THE BRAZEN CAREERIST- Joker's wild: Dilettantism moves you forward

Did you ever notice that most Starbucks have art on the wall? In hyper-competitive New York City, the waiting list for putting art on the wall at Starbucks was two years. I signed up anyway.

I know, you're thinking, Penelope was an artist? The answer is, sort of: paint and collage. Every once in a while, someone would say, "Do you sell those?" and I'd say, "Okay, yeah, I'll sell one." And then I'd think, Well, in that case, then I'm an artist.

So I did what other artists do when they're beginning. I put my name on the list to put my art on the walls at Starbucks. And a long time later, there was a message on my voicemail from the manager of Starbucks asking when I would hang my art.

The answer: never.

There are two ways to do art: by yourself, in your home, for no one but you, or in public, to be a rip-roaring success. I wanted the second. I tried to want the first, but I keep wondering how well I could do if I tried really hard. And then I thought, If you're going to be a critical success, you probably don't want to be known as the person hanging her stuff in Starbucks. Starbucks is for dilettantes.

I think I was a dilettante five years ago, when I put my name on the list. But during the two years it took to get my name to the top of the list, I decided I wanted to be more serious. I had started calling my art "collage," and I glued stuff back on when it fell off instead of just throwing it out. I recognized that people who are serious don't let high school kids pick at their paintings in the back corner of a coffee shop.

It's embarrassing when you're on the cusp of dilettantism, but you want to be taken seriously. You still look like a joker, but it's an extreme joker because you no longer want to admit to being a joker.

I remember the point when I decided I was a serious writer: I reorganized the folders on my desktop so that the Writing folder was inside my Work folder instead of below it. But I didn't do that until I had been supporting myself writing for more than a year. It's a big step to take yourself seriously. The move away from dilettantism is slow– and nervous. Today all I can muster in the art department is to tell Starbucks no.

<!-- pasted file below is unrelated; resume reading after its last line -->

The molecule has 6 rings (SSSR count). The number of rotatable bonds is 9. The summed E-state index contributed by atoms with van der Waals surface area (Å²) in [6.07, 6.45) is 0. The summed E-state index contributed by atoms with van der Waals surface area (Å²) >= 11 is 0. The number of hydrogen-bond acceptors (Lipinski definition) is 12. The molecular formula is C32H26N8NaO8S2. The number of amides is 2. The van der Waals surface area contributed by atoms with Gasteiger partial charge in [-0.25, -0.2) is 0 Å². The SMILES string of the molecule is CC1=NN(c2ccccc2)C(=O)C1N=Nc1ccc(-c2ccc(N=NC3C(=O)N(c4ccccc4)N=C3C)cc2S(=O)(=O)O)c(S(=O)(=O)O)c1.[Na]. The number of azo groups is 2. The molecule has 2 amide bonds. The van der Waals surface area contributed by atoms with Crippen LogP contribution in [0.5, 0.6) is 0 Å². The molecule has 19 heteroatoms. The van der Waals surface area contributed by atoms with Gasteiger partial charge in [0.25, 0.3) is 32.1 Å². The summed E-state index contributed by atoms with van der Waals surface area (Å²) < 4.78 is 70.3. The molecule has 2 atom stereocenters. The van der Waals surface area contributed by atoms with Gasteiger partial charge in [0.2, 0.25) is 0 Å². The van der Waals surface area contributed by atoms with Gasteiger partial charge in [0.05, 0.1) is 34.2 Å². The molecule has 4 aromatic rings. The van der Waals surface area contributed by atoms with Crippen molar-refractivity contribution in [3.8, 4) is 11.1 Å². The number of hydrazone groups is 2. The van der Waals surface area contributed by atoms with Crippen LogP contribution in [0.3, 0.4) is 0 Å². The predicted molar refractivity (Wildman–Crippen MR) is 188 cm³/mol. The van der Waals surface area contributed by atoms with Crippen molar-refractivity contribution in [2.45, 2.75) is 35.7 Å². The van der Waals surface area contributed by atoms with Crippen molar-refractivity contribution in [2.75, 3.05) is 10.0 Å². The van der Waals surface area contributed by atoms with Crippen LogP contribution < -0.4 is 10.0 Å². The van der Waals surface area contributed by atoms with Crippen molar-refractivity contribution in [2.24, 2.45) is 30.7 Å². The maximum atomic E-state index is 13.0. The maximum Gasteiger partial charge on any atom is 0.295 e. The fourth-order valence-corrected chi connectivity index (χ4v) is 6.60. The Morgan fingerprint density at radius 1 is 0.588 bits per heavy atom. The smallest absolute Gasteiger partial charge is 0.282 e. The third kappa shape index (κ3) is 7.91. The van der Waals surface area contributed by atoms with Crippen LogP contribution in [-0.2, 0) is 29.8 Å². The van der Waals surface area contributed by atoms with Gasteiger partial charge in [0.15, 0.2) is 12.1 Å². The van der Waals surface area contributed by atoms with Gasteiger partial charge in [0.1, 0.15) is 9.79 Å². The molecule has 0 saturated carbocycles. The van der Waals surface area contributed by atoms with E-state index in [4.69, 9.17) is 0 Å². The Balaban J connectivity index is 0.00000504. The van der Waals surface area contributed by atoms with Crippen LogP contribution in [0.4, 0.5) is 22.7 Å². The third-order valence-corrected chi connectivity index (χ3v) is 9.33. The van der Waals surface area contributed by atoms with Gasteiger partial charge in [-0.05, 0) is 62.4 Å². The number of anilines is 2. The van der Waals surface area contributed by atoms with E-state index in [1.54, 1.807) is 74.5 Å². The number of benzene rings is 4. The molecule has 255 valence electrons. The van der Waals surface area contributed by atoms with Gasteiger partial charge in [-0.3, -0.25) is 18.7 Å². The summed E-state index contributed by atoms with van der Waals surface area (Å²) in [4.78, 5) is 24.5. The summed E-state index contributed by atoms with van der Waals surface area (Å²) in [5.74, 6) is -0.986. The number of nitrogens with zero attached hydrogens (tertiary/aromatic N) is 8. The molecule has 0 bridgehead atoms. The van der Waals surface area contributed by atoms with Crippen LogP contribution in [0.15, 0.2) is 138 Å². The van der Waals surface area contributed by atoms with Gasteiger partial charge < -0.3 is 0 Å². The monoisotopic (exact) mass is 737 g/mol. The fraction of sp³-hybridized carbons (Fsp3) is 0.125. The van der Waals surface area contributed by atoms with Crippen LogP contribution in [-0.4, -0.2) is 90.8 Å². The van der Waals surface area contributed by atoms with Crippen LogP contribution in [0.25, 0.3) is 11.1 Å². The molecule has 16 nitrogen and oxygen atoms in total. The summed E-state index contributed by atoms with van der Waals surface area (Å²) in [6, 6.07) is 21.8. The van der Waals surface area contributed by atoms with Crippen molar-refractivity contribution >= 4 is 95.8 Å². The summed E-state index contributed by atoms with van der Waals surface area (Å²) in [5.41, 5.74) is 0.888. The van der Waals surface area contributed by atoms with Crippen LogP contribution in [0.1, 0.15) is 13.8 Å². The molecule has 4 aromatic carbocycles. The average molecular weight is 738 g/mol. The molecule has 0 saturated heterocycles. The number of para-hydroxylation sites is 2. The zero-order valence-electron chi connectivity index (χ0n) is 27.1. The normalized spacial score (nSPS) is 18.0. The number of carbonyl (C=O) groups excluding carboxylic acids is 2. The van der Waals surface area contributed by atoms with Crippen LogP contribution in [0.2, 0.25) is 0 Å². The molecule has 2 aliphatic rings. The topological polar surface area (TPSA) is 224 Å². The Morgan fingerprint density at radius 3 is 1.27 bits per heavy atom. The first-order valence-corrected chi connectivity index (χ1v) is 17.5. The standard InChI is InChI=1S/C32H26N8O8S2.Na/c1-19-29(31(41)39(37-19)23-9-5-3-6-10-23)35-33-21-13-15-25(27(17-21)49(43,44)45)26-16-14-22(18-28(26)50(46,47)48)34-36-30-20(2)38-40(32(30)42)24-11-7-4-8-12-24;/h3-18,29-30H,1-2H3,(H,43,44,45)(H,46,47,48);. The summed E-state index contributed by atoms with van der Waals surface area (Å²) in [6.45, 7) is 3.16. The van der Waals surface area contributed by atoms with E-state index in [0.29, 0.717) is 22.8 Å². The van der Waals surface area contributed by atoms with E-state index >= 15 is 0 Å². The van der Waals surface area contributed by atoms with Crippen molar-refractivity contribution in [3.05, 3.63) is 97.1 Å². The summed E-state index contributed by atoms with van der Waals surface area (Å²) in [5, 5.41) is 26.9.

But I know it's a step in the right direction because research conducted by Herminia Ibarra, a professor of organizational behavior, shows that the most effective way make a serious move in your life is to do it in a not-so-serious way. It's more effective to try something out for a few hours a week. That way, if you don't like your new self, you can go back to your old self. And if you like the two hours, try two more. Or maybe use your vacation time to test out your new self.

I did that. I told myself I was an artist, and I set aside a week to pretend I was an artist full time. This is what happened: I wrote. I'm a writer, not a visual artist. But still, I like the idea of doing art. I just have to figure out how it fits into my life. So I'm taking the advice of Ibarra and imagining myself in different situations until I find one that fits.

Change in one's life does not require a career change. In fact, a career change should be last after you experiment with small steps to find out who you really are. That's how I found out, again, that I'm a writer.